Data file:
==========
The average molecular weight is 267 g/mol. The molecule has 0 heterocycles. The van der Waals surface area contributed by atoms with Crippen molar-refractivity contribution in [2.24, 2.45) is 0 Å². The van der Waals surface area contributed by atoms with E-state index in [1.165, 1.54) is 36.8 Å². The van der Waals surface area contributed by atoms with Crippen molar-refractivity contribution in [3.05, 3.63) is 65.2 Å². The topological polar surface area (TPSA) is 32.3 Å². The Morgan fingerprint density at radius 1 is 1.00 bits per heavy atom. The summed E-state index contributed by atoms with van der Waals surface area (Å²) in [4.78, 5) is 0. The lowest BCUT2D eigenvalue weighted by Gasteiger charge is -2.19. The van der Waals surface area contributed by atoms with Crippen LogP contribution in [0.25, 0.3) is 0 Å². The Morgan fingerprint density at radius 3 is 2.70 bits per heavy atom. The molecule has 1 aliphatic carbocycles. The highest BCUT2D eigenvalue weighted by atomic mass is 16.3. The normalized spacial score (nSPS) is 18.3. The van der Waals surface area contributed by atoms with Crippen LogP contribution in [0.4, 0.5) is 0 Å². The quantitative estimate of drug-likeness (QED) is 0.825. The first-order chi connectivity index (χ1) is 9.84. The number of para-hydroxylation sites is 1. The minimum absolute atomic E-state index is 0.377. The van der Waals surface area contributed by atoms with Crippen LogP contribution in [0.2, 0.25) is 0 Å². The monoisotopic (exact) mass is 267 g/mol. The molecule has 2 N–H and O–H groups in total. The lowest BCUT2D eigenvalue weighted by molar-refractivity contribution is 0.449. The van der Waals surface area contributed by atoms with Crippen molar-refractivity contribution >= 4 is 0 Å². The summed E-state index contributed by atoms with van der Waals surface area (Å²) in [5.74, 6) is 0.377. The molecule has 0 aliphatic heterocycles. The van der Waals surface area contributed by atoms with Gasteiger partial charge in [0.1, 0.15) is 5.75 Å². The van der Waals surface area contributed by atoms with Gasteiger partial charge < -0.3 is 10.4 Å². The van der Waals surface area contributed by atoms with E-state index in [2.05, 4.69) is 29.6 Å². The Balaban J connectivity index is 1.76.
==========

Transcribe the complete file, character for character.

The average molecular weight is 267 g/mol. The molecule has 0 heterocycles. The van der Waals surface area contributed by atoms with Crippen molar-refractivity contribution in [2.24, 2.45) is 0 Å². The van der Waals surface area contributed by atoms with E-state index in [1.165, 1.54) is 36.8 Å². The van der Waals surface area contributed by atoms with Crippen molar-refractivity contribution in [3.05, 3.63) is 65.2 Å². The topological polar surface area (TPSA) is 32.3 Å². The Morgan fingerprint density at radius 1 is 1.00 bits per heavy atom. The summed E-state index contributed by atoms with van der Waals surface area (Å²) in [4.78, 5) is 0. The lowest BCUT2D eigenvalue weighted by Gasteiger charge is -2.19. The van der Waals surface area contributed by atoms with Crippen LogP contribution in [0.25, 0.3) is 0 Å². The Morgan fingerprint density at radius 3 is 2.70 bits per heavy atom. The molecule has 1 aliphatic carbocycles. The highest BCUT2D eigenvalue weighted by atomic mass is 16.3. The normalized spacial score (nSPS) is 18.3. The van der Waals surface area contributed by atoms with Crippen LogP contribution in [0.4, 0.5) is 0 Å². The quantitative estimate of drug-likeness (QED) is 0.825. The first-order chi connectivity index (χ1) is 9.84. The number of para-hydroxylation sites is 1. The minimum absolute atomic E-state index is 0.377. The van der Waals surface area contributed by atoms with Crippen LogP contribution in [0.2, 0.25) is 0 Å². The monoisotopic (exact) mass is 267 g/mol. The molecule has 2 N–H and O–H groups in total. The lowest BCUT2D eigenvalue weighted by molar-refractivity contribution is 0.449. The van der Waals surface area contributed by atoms with Crippen molar-refractivity contribution >= 4 is 0 Å². The summed E-state index contributed by atoms with van der Waals surface area (Å²) in [5.74, 6) is 0.377. The molecule has 0 aliphatic heterocycles. The van der Waals surface area contributed by atoms with Gasteiger partial charge in [0.1, 0.15) is 5.75 Å². The van der Waals surface area contributed by atoms with Gasteiger partial charge < -0.3 is 10.4 Å². The van der Waals surface area contributed by atoms with E-state index in [2.05, 4.69) is 29.6 Å². The Balaban J connectivity index is 1.76.